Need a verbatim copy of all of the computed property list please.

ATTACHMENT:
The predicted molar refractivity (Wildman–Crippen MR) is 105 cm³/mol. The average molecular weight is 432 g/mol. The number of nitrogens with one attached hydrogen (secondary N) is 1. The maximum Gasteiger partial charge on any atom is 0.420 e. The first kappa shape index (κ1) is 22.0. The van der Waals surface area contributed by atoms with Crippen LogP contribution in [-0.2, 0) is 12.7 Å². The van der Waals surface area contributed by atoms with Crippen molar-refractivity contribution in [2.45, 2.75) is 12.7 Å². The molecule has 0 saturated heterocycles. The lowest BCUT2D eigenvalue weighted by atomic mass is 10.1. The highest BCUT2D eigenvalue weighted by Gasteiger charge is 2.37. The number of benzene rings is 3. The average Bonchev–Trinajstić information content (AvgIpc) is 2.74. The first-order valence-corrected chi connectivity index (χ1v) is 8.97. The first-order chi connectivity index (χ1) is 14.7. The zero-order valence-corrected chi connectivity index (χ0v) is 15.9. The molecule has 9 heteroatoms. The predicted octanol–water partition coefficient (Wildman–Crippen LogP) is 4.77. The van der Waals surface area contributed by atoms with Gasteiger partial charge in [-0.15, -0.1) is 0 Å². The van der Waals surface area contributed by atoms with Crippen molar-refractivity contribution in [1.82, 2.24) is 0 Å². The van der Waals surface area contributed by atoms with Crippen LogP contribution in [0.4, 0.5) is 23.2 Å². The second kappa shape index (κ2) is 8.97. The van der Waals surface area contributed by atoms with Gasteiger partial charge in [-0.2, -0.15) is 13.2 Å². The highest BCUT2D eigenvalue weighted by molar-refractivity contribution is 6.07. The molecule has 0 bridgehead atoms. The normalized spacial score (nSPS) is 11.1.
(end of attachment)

The predicted molar refractivity (Wildman–Crippen MR) is 105 cm³/mol. The average molecular weight is 432 g/mol. The number of nitrogens with one attached hydrogen (secondary N) is 1. The maximum Gasteiger partial charge on any atom is 0.420 e. The first kappa shape index (κ1) is 22.0. The van der Waals surface area contributed by atoms with Crippen LogP contribution in [-0.2, 0) is 12.7 Å². The van der Waals surface area contributed by atoms with Crippen molar-refractivity contribution in [2.45, 2.75) is 12.7 Å². The molecule has 0 saturated heterocycles. The lowest BCUT2D eigenvalue weighted by atomic mass is 10.1. The highest BCUT2D eigenvalue weighted by Gasteiger charge is 2.37. The number of benzene rings is 3. The average Bonchev–Trinajstić information content (AvgIpc) is 2.74. The first-order valence-corrected chi connectivity index (χ1v) is 8.97. The first-order chi connectivity index (χ1) is 14.7. The zero-order valence-corrected chi connectivity index (χ0v) is 15.9. The molecule has 9 heteroatoms. The predicted octanol–water partition coefficient (Wildman–Crippen LogP) is 4.77. The van der Waals surface area contributed by atoms with Gasteiger partial charge in [-0.15, -0.1) is 0 Å². The van der Waals surface area contributed by atoms with Crippen molar-refractivity contribution in [1.82, 2.24) is 0 Å². The van der Waals surface area contributed by atoms with Crippen LogP contribution in [0.4, 0.5) is 23.2 Å². The second kappa shape index (κ2) is 8.97. The van der Waals surface area contributed by atoms with Gasteiger partial charge in [-0.2, -0.15) is 13.2 Å². The highest BCUT2D eigenvalue weighted by molar-refractivity contribution is 6.07. The molecule has 0 bridgehead atoms. The normalized spacial score (nSPS) is 11.1.